I still find it hard to believe that I have visited 31 countries, and somehow, Canada had not been on my travel map, even though I live in Idaho, a state that borders our neighbors to the north. But that all changed this February, when I saw that our friends at Face The Current magazine were giving away a trip to Whistler, British Columbia, complete with airfare, hotel, lift tickets, and snowmobile and zipline adventures. So, on a whim, I decided I wanted to experience what the contest winners would, so with the help of Tourism Whistler, I hopped on a plane and was off for my first adventure north of the border.
Before we check out my adventure though, make sure to enter the contest. Who could say no to a free trip to Whistler?
So off I was, flying past Mt. Rainier, on my way to the Vancouver airport, where I would take a 2-hour bus ride with Pacific Coach Lines on the Sea to Sky Highway. I had heard from friends that this is a stunning drive, and it did not disappoint. On the way north to Whistler, sit on the left side of the bus for the best views of dramatic fog and distant mountain peaks.
Once I arrived in Whistler, I checked into my incredible room at Evolutions in Creekside, just a short walk to the gondola that takes you up the Whistler side of the Whistler Blackcomb ski resort. As the temperatures hovered around freezing all week, my in-room fireplace and giant bathtub would be a lifesaver after a long and tiring day on the slopes.
And those slopes, that’s what I was most excited about. I had heard that Whistler Blackcomb is one of the best places to ski and snowboard in North America, and I couldn’t wait to strap on my snowboard from Showcase Snowboards and check it out. And luckily, I had one of the best mountain guides possible in Jesse Millen. Millen is a pro snowboarder who has lived in Whistler for 10 years and knows how to take advantage of this outdoor playground. And so my four-day adventure in Whistler had begun. And I learned five things about this glorious destination.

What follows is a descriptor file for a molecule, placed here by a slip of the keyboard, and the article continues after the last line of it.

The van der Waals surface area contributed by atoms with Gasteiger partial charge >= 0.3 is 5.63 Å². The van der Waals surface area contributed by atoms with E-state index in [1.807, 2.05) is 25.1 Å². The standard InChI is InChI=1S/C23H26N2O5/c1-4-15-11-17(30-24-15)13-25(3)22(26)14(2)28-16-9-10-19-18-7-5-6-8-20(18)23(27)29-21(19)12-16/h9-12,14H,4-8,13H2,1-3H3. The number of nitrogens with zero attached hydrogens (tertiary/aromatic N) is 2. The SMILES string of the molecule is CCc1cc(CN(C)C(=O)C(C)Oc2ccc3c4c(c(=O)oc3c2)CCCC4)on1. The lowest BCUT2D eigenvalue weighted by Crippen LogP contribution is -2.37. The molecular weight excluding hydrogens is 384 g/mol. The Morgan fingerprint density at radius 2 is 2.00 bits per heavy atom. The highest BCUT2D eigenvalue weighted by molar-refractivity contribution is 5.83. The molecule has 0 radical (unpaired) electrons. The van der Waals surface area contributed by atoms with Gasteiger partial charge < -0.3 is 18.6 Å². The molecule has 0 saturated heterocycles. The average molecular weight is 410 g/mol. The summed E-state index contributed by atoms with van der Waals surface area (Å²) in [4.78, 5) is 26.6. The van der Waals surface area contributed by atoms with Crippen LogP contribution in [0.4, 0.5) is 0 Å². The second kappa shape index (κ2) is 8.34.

The Mountain is Epic, Even if The Snow Isn’t
This winter has been rough for us powder hounds. After a pretty intense snow season last winter, this year was mainly a bust overall, at least in the places I usually frequent. Whistler was not immune to this either. Millen had told me that the season started off with a bang and he was hopeful for another winter of endless storm systems dropping fresh powder consistently. But it was not to be. The storms slowed, the air warmed, and the snow on the mountain had become icy at times, as it was two of the three days I went during this trip. But, even a Whistler with less than ideal snow conditions is an incredible experience. The mountains, Whistler and Blackcomb, are huge, with 220 trails covering an astounding 8,100 acres. You can easily spend an entire day skiing and never once repeat a run.
The best parts of the mountains though are the peaks, especially Peak Lookout on the Whistler side. The 360-degree view is stunning, and the distant peak ‘Black Tusk’ makes for a great backdrop of photos of you and your friends. Although be warned: it is very windy and cold up here, so try not to have your gloves off for too long while taking photographs.
Sandwiched in between the two days with less than perfect conditions, we had awoken to 8 inches of beautiful powder and bluebird skies, which gave Millen and I an incredible morning session. I can say with 100% certainty that there are few places in North America as enjoyable as Whistler on a powder day.
Not speaking French, I was lost when I kept hearing Millen and others say ‘après.’ Not wanting to sound uninformed, I simply nodded my head in agreement. Well, I soon came to find out that après means ‘after’ in French, and this is what Whistler locals call the late afternoon parties in Whistler Village that start to heat up as the mountain starts to cool with the setting sun. This video on the Go Whistler Facebook page sums it up perfectly.